I know it is daunting when you see some of us talk about $3M. Many of those cases include the following complicating factors:
- kids in college (or kids in general)
- spouses and partners to share and eventually care for
- high expense areas: property tax load can be significant
- and the biggie: health insurance costs

Sounds like you don't have those.

I know in my case, we have no kids, but we are married. But we want more of a buffer for each of us so that we can care for each other later in life when we may need it. I'm seeing this right now as I care for my father. Couples who need to share assisted living costs can be significant, for example.
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Old 08-16-2014, 07:04 AM   #6
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Thanks for the response JoeWras - all good points to keep in mind. The need to save for college expenses would be a game changer for sure. I honestly don't know how parents manage that!



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Old 08-16-2014, 09:21 AM   #7
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I made the leap years ago with less than you have now. I haven't regretted it. Ease into it if you can. Many people have a hard time going cold turkey. They literally don't know what to do with themselves. After 8 years I can honestly say that I have no idea how I'd have time to work a job
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Old 08-16-2014, 09:33 AM   #8
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I retired this year at age 52. My assets were a bit bigger but not by huge amounts. And as JoeWras mentions - I'm still dealing with kids/future college.

My husband has taken mini-retirements along the way, similar to you. Taking gap time between jobs, caring for his elderly parents, etc... It's a good way to work things if you have the cash flow.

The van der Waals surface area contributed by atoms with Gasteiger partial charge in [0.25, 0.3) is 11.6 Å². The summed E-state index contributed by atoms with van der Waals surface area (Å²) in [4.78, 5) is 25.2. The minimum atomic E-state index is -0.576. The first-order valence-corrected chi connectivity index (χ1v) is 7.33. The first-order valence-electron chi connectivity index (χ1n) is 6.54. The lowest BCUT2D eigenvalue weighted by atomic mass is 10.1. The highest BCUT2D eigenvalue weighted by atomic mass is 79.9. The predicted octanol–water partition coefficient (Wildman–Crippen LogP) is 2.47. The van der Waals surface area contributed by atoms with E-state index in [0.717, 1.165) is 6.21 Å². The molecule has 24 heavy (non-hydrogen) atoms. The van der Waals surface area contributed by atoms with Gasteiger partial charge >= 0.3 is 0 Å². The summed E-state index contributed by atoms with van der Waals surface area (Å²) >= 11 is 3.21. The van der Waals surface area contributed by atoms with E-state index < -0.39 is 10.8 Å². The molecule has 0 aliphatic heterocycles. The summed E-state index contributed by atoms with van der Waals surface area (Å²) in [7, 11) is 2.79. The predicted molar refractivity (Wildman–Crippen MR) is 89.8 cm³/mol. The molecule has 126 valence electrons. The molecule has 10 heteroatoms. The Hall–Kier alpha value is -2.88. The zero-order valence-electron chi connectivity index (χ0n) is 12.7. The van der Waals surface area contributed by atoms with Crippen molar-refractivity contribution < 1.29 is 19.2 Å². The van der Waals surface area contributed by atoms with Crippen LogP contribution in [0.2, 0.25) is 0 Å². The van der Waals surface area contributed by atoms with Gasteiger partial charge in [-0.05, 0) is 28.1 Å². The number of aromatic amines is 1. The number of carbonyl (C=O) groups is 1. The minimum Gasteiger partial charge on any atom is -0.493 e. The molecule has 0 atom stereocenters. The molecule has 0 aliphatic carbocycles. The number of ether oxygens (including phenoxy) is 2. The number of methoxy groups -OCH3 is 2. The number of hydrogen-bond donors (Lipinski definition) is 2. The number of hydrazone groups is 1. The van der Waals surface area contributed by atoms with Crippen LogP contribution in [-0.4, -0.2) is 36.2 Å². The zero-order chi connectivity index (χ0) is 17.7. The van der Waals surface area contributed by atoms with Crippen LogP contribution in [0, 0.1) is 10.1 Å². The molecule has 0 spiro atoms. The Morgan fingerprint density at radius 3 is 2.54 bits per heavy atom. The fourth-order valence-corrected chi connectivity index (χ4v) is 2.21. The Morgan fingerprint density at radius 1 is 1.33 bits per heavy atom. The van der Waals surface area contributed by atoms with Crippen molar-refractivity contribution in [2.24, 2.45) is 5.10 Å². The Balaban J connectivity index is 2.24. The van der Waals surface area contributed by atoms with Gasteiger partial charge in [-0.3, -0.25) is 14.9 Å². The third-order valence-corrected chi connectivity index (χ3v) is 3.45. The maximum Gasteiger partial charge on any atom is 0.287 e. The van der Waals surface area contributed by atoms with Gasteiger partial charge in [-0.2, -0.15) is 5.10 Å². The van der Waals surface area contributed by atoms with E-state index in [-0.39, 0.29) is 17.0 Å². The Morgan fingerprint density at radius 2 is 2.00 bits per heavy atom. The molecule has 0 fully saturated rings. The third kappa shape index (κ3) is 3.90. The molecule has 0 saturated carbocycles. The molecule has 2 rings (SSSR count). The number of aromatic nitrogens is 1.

Sounds like you've considered the big things (healthcare). Have you also included taxes in your calculations? (That was something I missed when I first started obsessively running retirement calculators.)

There's an excellent FAQ to trigger thinking about the issues associated with early retirement.
Some Important Questions to Answer Before Asking - Can I Retire?

Good luck, and welcome!!!
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Old 08-16-2014, 09:34 AM   #9
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What are your true annual expenses?

Assuming $18K from the pensions, and perhaps $30K from the $1M portfolio, your expenses should be less than $35K. At most. If you have underestimated your expenses with your $26K, you are going to be in bad shape. $26K could be $40K pretty easily if just a few things turn on you.

Remember to account for taxes, as investment gains are taxed. If you are considering a 4% withdrawal rate, you may have a lot of years left in you and 4% might be a bit much. If you have no car payment, you may have one in the future. If your property taxes go up 15%, will that impact you? What if your dog needed $1500 in vet care?